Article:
Honeywell to test some F-35 parts after smoke incident
By Andrea Shalal-Esa
WASHINGTON | Mon Feb 25, 2013 4:44pm EST
(Reuters) - The Pentagon said on Monday an F-35 test plane was involved in an incident on February 14 that caused smoke in the cockpit, and it was sending the affected parts back to their manufacturer, Honeywell International Inc, for a detailed inspection.
Kyra Hawn, spokeswoman for the $396 billion F-35 Joint Strike Fighter program, said an initial assessment of the incident at a Maryland air base showed it was isolated, software-related, and posed minimal risk. The Pentagon has made temporary changes to prevent another smoke incident, she said.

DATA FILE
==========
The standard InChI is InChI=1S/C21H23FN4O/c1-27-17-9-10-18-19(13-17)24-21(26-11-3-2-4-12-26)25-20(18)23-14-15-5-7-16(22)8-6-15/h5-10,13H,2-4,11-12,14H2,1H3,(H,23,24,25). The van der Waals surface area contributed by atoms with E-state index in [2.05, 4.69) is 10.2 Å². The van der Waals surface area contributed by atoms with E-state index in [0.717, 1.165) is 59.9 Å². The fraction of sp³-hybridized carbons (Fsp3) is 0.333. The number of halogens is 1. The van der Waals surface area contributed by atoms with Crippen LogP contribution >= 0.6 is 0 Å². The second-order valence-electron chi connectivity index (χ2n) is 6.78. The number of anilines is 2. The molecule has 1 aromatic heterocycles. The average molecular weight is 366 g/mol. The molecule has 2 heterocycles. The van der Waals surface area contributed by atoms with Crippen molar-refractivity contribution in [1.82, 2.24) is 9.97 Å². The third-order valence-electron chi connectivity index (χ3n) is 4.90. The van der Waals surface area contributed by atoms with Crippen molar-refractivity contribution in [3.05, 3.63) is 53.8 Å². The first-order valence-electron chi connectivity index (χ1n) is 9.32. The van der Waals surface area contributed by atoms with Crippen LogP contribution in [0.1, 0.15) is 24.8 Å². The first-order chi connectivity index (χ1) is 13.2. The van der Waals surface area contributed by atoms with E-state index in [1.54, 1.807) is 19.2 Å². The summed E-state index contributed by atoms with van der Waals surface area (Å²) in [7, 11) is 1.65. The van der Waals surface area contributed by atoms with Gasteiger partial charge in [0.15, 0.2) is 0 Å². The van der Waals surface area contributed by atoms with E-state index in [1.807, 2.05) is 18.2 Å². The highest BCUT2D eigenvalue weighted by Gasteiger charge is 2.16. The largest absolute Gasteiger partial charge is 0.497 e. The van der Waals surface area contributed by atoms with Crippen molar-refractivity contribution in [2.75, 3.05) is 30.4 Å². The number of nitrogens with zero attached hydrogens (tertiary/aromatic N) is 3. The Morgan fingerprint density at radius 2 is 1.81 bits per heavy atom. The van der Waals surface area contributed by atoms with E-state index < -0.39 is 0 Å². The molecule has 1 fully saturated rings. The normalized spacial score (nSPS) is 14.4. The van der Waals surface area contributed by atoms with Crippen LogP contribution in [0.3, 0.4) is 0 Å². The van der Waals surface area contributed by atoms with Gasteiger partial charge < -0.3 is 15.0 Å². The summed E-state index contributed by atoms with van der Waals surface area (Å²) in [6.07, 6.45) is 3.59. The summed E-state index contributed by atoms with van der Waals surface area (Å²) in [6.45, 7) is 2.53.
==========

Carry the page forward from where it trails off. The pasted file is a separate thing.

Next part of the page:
A spokesman for enginemaker Pratt & Whitney, a unit of United Technologies Corp, said the blade assembly arrived at the company's Middletown, Connecticut, facility on Sunday evening and engineering teams were examining it now.
Honeywell builds the plane's "power thermal management system," which uses a lithium-ion battery similar to those whose failures have grounded Boeing Co's entire fleet of 787 airliners, but Hawn said there was no connection between the February 14 incident and the F-35's lithium-ion batteries.